Nonprofit Staff Expect More Layoffs, Hiring Freezes
Nonprofit Staff Expect More Layoffs, Hiring Freezes

The way nonprofits conduct business changed dramatically in 2020, on a number of levels, not only because of the coronavirus (COVID-19) but also boosted efforts around diversity, equity and inclusion (DEI) in response to increased attention to social justice.

Almost three out of five nonprofits cut costs last year and more than half expect to continue cutting costs in 2021, according to a recent survey of their employees. The 2020 Eagle Hill Consulting Nonprofit Survey, conducted by Ispos, included 505 respondents from a random sample of nonprofit employees across the United States.

A majority of employees, some 54 percent, say that leaders have implemented significant changes to their organizations’ goals and activities. More than four out of five indicated that their organizations changed how they serve constituents, in response to the coronavirus (COVID-19).

In recent months, nonprofits have implemented:

  • Program reductions, 30%
  • Hiring freezes, 30%
  • Furloughs, 25%
  • Salary reductions, 24% 
  • Layoffs, 20%

Employees predict that many of the same moves will continue into 2021 to varying degrees:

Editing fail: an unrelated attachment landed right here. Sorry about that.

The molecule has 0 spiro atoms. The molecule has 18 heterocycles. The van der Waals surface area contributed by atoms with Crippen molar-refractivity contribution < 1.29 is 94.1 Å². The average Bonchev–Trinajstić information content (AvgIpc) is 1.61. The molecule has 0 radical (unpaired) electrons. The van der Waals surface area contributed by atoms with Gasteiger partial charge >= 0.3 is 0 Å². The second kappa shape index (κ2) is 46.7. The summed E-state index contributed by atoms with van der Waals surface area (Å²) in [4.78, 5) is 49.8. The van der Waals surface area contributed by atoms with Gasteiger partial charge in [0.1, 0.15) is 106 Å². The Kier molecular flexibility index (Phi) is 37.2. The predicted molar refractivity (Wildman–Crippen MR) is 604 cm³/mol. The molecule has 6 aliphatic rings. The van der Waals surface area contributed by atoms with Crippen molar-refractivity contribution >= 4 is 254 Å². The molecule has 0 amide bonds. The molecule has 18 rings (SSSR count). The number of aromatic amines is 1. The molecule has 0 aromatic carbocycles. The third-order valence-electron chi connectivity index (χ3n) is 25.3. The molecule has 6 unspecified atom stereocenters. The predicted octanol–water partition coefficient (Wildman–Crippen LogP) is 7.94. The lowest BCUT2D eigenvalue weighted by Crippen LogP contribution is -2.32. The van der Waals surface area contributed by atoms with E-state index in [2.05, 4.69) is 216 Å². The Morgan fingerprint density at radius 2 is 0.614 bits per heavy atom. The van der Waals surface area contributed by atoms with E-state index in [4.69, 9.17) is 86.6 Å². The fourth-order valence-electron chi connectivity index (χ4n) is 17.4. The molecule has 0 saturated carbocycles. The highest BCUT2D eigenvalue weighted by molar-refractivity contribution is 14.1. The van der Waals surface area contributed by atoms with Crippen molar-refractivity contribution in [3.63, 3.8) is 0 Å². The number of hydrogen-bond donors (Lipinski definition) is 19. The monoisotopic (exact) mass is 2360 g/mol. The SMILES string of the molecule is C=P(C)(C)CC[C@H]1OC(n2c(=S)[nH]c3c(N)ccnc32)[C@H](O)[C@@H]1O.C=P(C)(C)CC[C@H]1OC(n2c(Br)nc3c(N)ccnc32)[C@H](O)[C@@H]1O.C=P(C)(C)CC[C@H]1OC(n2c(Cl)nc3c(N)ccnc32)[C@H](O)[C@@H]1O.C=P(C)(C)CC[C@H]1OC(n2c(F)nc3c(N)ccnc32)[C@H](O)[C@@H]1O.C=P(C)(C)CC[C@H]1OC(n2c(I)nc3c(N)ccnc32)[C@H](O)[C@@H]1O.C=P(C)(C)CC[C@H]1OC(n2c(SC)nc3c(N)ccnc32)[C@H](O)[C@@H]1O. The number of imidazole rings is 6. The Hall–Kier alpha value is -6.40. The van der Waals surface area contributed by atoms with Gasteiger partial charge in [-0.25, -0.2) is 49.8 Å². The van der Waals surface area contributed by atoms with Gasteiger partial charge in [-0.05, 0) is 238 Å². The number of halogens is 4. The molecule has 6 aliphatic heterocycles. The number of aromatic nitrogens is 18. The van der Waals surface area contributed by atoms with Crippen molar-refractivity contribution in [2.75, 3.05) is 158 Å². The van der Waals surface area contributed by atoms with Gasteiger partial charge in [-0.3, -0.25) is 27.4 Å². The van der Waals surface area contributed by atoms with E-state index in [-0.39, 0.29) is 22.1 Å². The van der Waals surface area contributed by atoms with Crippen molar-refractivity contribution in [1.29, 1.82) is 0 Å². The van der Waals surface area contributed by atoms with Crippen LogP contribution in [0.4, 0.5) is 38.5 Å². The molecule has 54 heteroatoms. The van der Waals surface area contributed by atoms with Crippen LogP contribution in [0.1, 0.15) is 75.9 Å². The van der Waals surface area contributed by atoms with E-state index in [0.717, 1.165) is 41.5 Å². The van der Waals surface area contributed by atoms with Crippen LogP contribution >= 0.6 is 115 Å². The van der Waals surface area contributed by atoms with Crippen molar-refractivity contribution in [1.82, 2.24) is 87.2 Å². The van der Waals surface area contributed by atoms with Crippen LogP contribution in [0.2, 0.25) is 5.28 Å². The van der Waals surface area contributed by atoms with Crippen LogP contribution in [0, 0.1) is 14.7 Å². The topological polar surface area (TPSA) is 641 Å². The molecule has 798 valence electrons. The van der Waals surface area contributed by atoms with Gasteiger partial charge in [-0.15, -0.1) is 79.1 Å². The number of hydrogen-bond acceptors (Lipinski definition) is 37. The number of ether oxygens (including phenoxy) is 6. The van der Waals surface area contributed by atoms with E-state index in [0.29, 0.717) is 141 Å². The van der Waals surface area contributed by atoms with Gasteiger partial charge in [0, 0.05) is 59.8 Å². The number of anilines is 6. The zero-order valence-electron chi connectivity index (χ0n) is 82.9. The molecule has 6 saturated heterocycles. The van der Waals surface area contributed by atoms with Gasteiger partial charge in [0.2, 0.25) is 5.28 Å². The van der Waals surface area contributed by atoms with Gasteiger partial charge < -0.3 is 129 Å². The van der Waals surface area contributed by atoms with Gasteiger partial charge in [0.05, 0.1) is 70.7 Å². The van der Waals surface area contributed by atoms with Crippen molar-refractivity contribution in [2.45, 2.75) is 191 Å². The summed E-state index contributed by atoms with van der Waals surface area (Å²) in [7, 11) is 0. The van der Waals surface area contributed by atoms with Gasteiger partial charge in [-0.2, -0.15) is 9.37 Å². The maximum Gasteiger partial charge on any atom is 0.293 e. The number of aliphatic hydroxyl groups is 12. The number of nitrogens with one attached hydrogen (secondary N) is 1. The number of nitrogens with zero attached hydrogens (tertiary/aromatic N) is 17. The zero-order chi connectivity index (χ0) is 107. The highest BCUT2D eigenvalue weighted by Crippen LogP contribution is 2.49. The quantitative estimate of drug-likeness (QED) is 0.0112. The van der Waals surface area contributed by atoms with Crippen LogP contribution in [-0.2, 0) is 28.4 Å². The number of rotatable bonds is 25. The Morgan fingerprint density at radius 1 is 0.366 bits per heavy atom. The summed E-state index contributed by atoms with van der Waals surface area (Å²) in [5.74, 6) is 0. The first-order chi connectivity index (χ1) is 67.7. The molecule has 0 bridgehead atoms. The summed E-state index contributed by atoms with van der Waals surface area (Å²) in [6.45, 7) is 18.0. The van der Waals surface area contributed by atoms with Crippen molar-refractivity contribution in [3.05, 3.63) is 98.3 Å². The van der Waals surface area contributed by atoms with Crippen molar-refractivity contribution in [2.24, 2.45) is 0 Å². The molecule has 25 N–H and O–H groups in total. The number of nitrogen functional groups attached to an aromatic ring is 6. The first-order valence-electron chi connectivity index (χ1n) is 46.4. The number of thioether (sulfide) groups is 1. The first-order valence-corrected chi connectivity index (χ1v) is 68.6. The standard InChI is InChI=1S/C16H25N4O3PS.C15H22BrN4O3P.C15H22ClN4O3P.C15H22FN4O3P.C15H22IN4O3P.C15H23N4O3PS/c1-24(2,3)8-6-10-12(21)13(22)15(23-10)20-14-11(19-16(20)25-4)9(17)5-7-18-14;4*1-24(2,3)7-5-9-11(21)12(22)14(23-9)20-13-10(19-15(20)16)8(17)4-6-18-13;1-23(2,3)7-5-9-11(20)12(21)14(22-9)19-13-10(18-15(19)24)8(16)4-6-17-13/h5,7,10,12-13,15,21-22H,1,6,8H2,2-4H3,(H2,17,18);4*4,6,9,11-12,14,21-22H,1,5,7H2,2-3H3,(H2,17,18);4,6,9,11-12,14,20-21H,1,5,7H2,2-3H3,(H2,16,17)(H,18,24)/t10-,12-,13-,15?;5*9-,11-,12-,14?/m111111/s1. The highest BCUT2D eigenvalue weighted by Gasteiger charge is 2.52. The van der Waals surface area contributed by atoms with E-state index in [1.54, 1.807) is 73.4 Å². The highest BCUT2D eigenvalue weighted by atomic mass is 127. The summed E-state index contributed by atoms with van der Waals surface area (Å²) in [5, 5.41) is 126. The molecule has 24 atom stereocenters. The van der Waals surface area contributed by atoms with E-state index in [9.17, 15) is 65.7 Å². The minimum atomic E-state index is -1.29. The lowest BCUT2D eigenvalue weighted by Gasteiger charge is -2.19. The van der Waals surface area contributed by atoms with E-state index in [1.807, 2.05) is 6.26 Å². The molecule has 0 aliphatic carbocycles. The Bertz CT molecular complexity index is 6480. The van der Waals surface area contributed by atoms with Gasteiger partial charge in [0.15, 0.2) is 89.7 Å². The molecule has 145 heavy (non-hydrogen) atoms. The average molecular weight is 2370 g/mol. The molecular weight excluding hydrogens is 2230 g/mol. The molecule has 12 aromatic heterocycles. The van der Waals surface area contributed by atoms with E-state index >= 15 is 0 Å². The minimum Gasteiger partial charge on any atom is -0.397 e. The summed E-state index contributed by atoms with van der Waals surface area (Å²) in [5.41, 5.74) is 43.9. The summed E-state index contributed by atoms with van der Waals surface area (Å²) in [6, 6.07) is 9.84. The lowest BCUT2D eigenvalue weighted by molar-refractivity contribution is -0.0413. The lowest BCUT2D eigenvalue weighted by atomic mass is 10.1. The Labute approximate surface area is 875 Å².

• Program reductions, 32%
  • Hiring freezes, 32%
  • Salary reductions, 23%
  • Layoffs, 20%
  • Furloughs, 17%

Employees said that more than half of organizations have made changes to raise money to support causes related to COVID-19, and almost one in five said they made changes to raise money related to social justice.

Some 58 percent reported that nonprofits have increased the focus on diversity, equity and inclusion (DEI) in the workplace. The most common actions taken by employers was more training (44 percent) and facilitating staff conversations (33 percent), followed by:

  • Establishing governance structures, 18%
  • Establishing affinity groups, 17%
  • Reforming recruiting, 14%
  • Changing human resources policies, 12%

Melissa Jezior is president and CEO of Eagle Hill Consulting, which has offices in Seattle, Boston and Arlington, Va. “The good news is that most nonprofit leaders are not hesitating to make changes in response to a multitude of unprecedented challenges,” Jezior said via a statement. “Change is never easy for employees and it’s even more complicated when employees are operating with fewer resources, higher demands and they’re fearful about their job security,” she said.

“For nonprofits to continue to deliver on their mission during these uncertain times, it will be critical for leaders to make employee engagement a top priority. Employees are the driving force behind the resilience and innovation that is required for nonprofits to not only survive this turmoil but emerge stronger once we’re through these rough waters,” Jezior said.